Wolves win

    So any chance of a double ton partnership from Strauss and Cook?

  30. Bill Patrick

    “… the Scottish far left (the Greens, the SSP) are at best treading water and at worst in decline.”

    You ignore two facts that don’t fit your theory. The Greens were on an upward trend till they were robbed in 2007 and are expected to bounce back. The socialists are missing this round and the last because the electorate know that one lot or the other are perjurers but they don’t know which.

    Bill Patrick:

    “Christian Democratic Party…. it could be quite effective.”

    The shocking thing is that your “could be quite” should read “used to be unprecedentedly” and that for a generation the leadership of the UK party hasn’t grasped the point and has let decline happen.

    If they can’t run a political party competently, why should we let them run a country?

    A Brown

    “I disagree with John B Dick, Labour lost last time because they ran a negative campaign. This will not be repeated. The labour vote is more likely to come out now the con/ld coalition is in power.”

    The ABT vote backed Labour at the GE to prevent a UK Con government and because they see something incongruous in sending MP’s to a parliament they want to leave.

    What makes you think Labour won’t be negative? They always are. They used to marginalise Donald Dewar and ship in an ex-catholic, ex-communist Blairite uber-loyalist for the nat-bashing. (Bob Altemeyer again)

    They don’t know any better. Anyone with a week’s sales training could tell them that negativity is a turn off.

    If they can’t run a political party competently, why should we let them run a country?

    barney crockett

    “A new popular Christian Democrat Party in Scotland is just one more pink dream. The evidence seems clear that Scotland is moving towards a two party system even under pr.”

    Those who suggest a Bavarian arrangement for the Centre Right in Scotland do so from a brand management perspective. You reject it from a partisan perspective.

    You can relax. They won’t do it any more than your party would accept such advice. I could tell you what is wrong with the New Labour brand and you would like that even less.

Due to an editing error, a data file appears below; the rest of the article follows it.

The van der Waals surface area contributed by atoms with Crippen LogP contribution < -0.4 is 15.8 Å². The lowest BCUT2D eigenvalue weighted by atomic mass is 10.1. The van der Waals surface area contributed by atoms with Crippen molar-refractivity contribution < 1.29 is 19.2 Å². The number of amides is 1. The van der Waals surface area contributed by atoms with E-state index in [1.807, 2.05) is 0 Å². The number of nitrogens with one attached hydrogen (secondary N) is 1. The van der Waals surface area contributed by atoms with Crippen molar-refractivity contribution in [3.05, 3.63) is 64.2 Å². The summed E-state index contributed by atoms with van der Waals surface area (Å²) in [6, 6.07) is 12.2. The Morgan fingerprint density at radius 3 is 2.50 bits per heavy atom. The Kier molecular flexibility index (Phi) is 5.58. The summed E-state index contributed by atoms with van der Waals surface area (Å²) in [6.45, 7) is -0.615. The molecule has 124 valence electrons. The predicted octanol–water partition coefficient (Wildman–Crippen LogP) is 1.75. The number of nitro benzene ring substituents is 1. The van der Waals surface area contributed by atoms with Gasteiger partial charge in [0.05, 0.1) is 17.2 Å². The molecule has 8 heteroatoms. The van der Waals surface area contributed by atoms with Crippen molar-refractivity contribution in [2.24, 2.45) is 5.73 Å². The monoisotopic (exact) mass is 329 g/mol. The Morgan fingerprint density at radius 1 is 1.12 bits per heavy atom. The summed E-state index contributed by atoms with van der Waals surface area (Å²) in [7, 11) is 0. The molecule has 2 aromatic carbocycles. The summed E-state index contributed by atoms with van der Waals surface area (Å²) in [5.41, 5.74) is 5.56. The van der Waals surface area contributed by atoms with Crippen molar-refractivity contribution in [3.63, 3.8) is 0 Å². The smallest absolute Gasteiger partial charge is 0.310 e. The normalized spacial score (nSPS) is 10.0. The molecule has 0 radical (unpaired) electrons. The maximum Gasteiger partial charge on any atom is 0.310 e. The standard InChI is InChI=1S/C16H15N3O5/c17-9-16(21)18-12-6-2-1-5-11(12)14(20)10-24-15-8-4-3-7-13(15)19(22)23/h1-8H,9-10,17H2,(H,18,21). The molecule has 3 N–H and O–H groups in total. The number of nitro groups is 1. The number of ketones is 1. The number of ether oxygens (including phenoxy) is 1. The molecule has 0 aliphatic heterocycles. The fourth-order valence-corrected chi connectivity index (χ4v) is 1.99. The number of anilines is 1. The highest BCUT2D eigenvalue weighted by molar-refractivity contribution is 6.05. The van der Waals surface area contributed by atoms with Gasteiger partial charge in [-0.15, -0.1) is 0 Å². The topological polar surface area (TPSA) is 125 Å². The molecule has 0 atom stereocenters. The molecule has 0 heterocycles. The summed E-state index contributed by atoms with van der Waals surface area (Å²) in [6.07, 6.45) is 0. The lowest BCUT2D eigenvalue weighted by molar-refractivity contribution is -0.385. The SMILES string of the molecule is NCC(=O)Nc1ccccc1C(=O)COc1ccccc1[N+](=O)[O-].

31. The Tories in Scotland peaked in 1959 which coincided with the first round of NCB pit closures and the demise of the Empire.

  32. John B Dick
    I reject your allegation of partisanship on my part. For one thing it would be a strong positive for Labour to have a stronger cons party in Scotland. They would take more votes for others than from Labour. For another most of the supperters of this move in badging the Conservatives either don’t live in Scotland or don’t intend voting for the new look party. My point on the Conservatives is congruent with my points on other parties including Labour. People hate to feel they are being duped and unless the real change was absolutely fundamental then it would be counter-productive. If it was fundamental then the party would not be elected anywhere. Threre is currently a Christian party standing in Scottish elections and the only known impact is to ensure the Conservatives lose their deposit in the Western Isles.
    Your own partisan outlook clouds your views. If you want a bet on Mr MacSskill incrreasing his majority you would get very large odds

  33. john B dick

    tell us what is wrong with nu labour, please

    pretty please

  34. Wolf

    That’s half a century of inexorable decline.

    Because of the endemic short-termism in UK politics the party has looked back no further than the immediately previous election, often comforted by the fact that they were doing much better in England or distraced by office.

    The East European communists made the same mistake of ignoring long term developments until like someone skating on melting ice there came a point when their support had melted away and could not support them any longer. Changing the metaphor, they were like a cartoon character who runs off the end of a cliff and keeps on running in mid air until he notices that he is unsupported.